Fusion Reactors May be Economically Viable to Generate Electricity
Fusion reactors could actually become an economically viable way to generate electricity within a few decades. Scientists have taken a closer look at the technology and have suggested that policy makers should start planning to build them as a replacement for conventional nuclear power stations.
In this latest study, the researchers re-examined the economics of fusion, taking account of recent advances in superconductor technology for the first time. Their analysis of building, running and decommissioning a fusion power station shows the financial feasibility of fusion energy in comparison to traditional fission nuclear power.
The advantage of fusion reactors over current fission reactors is that they create almost no radioactive waste. Fusion reactors are safer as there is no high level radioactive material to potentially leak into the environment, which means disasters like Chernobyl or Fukushima are impossible because the plasma simply fizzles out if it escapes.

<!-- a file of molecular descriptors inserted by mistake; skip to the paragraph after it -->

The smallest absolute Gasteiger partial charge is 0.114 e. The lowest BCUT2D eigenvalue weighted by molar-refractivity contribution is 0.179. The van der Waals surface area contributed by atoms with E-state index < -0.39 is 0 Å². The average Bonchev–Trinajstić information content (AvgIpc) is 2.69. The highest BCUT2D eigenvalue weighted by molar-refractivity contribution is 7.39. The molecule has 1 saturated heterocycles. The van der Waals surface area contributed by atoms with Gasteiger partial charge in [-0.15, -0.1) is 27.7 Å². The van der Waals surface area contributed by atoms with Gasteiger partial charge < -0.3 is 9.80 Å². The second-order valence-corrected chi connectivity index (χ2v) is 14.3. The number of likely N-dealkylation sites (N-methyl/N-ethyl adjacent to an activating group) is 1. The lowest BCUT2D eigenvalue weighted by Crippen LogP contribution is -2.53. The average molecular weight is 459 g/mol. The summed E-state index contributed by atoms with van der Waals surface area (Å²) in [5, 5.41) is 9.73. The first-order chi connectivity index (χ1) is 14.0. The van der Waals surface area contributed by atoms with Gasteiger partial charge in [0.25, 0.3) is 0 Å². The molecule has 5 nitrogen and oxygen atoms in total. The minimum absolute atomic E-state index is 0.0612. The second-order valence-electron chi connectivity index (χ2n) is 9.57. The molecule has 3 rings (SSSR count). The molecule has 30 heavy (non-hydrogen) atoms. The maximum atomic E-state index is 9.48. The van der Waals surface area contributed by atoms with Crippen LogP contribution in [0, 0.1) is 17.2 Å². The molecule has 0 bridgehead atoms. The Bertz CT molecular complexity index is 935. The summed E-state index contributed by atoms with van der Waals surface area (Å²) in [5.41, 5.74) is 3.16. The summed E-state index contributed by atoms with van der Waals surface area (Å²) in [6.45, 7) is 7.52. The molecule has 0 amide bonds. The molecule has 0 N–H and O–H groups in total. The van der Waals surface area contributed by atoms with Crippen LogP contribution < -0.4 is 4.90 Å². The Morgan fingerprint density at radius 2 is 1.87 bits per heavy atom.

"Fission, fusion or fossil fuels are the only practical options for reliable large-scale base-load energy sources," said Damian Hampshire, one of the researchers, in a news release. "Calculating the cost of a fusion reactor is complex, given the variations in the cost of raw materials an exchange rates. However, this work is a big step in the right direction." He went on to say that "While there are still some technological challenges to overcome we have produced a strong argument, supported by the best available data, that fusion power stations could soon be economically viable."
The findings are published in the journal Fusion Engineering and Design.
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